Global foods on American dinner tables.
No matter what part of the world you come from, where you live or what faith you practice, the month of December tends to represent a time for a renewal of relationships, a gathering of family and friends, and the sharing of food.
For many Americans, it has become a time to slow down and celebrate their roots or just gather with friends to make new traditions.
Italian Americans often recreate the Italian tradition in which close friends and relatives join on Christmas Day for a massive feast that often begins with pasta in a walnut cream sauce and an antipasto of cured meats, olives, peppers and cheeses, depending on the specialties of each region. That is followed by a parade of soups, fish, meats, pastas and vegetables, all prepared in a reverently Italian way.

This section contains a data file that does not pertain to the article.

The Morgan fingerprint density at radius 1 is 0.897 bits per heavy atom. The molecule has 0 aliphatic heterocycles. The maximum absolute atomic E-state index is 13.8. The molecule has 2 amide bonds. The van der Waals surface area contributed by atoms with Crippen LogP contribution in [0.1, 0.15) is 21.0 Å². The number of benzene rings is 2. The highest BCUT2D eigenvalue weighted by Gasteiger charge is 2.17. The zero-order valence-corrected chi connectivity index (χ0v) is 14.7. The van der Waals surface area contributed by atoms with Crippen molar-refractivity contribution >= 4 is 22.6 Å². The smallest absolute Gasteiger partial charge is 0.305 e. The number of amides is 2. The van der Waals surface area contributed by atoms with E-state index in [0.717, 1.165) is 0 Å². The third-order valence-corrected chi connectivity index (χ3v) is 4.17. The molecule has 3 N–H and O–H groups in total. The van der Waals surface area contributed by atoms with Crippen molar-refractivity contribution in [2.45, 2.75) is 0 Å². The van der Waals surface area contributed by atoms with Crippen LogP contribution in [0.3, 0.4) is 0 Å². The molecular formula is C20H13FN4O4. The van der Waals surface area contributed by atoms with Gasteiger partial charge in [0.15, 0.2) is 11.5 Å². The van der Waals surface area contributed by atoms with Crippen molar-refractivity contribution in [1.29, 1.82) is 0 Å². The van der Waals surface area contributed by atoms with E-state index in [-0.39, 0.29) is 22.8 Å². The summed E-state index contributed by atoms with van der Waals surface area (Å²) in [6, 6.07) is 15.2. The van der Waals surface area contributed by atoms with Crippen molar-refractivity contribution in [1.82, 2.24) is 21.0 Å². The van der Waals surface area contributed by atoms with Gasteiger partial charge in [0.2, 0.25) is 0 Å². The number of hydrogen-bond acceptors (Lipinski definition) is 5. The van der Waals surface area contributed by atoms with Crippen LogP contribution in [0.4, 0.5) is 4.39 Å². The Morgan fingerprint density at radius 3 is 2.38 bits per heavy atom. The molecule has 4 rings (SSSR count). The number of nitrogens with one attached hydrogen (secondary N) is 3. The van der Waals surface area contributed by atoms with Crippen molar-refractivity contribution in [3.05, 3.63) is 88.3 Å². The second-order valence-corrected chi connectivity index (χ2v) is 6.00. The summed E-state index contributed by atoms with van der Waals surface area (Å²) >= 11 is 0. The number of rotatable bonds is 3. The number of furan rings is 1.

Jewish Americans commemorate the fact that a little jar of oil used in lighting the Menorah (the special candelabra lit in the Temple every night), miraculously burned for eight days – exactly the time needed to replenish the oil for the nightly lighting. Jews have found a variety of ways to incorporate both oil and dairy into their Hanukkah meals – everything from jelly-filled donuts to fried potato and onion pancakes known as latkes.
Mexican Americans celebrate a family-focused holiday that starts to ramp up early in December and involves a variety of special dishes and food traditions. Whether it is a main dish, a beverage or dessert, these treats can help bring the exotic flavors of Mexico to any holiday meal. By a significant margin, the most common holiday tradition in Mexico is to serve tamales for a Christmas feast.
No matter the culture, retailers have opportunities to provide new ideas to help customers make each holiday season one to remember.